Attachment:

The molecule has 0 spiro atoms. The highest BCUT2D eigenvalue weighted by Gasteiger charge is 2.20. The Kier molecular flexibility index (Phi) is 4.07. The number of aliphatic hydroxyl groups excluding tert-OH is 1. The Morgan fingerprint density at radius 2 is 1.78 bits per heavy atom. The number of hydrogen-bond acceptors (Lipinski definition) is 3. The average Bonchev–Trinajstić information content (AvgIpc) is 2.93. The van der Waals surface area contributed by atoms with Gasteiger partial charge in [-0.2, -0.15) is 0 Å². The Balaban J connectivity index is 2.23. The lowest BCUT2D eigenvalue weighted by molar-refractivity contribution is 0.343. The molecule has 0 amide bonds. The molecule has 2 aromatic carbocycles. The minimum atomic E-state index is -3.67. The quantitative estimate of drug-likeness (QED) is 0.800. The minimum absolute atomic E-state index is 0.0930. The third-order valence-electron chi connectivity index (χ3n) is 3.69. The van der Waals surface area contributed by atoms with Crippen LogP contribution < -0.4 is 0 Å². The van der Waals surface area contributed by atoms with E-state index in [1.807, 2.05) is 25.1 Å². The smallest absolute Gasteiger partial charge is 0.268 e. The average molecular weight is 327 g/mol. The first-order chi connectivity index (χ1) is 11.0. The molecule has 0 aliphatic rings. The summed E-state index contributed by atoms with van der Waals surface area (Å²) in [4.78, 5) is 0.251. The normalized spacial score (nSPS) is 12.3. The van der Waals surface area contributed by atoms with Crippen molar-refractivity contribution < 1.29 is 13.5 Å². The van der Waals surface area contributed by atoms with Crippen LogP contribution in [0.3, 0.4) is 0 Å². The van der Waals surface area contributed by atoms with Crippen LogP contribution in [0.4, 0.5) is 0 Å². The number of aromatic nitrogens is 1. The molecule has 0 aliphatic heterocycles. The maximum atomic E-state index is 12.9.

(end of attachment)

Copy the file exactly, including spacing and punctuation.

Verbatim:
The molecule has 0 spiro atoms. The highest BCUT2D eigenvalue weighted by Gasteiger charge is 2.20. The Kier molecular flexibility index (Phi) is 4.07. The number of aliphatic hydroxyl groups excluding tert-OH is 1. The Morgan fingerprint density at radius 2 is 1.78 bits per heavy atom. The number of hydrogen-bond acceptors (Lipinski definition) is 3. The average Bonchev–Trinajstić information content (AvgIpc) is 2.93. The van der Waals surface area contributed by atoms with Gasteiger partial charge in [-0.2, -0.15) is 0 Å². The Balaban J connectivity index is 2.23. The lowest BCUT2D eigenvalue weighted by molar-refractivity contribution is 0.343. The molecule has 0 amide bonds. The molecule has 2 aromatic carbocycles. The minimum atomic E-state index is -3.67. The quantitative estimate of drug-likeness (QED) is 0.800. The minimum absolute atomic E-state index is 0.0930. The third-order valence-electron chi connectivity index (χ3n) is 3.69. The van der Waals surface area contributed by atoms with Crippen LogP contribution < -0.4 is 0 Å². The van der Waals surface area contributed by atoms with E-state index in [1.807, 2.05) is 25.1 Å². The smallest absolute Gasteiger partial charge is 0.268 e. The average molecular weight is 327 g/mol. The first-order chi connectivity index (χ1) is 11.0. The molecule has 0 aliphatic rings. The summed E-state index contributed by atoms with van der Waals surface area (Å²) in [4.78, 5) is 0.251. The normalized spacial score (nSPS) is 12.3. The van der Waals surface area contributed by atoms with Crippen molar-refractivity contribution < 1.29 is 13.5 Å². The van der Waals surface area contributed by atoms with Crippen LogP contribution in [0.3, 0.4) is 0 Å². The van der Waals surface area contributed by atoms with Crippen LogP contribution in [0.4, 0.5) is 0 Å². The number of aromatic nitrogens is 1. The molecule has 0 aliphatic heterocycles. The maximum atomic E-state index is 12.9.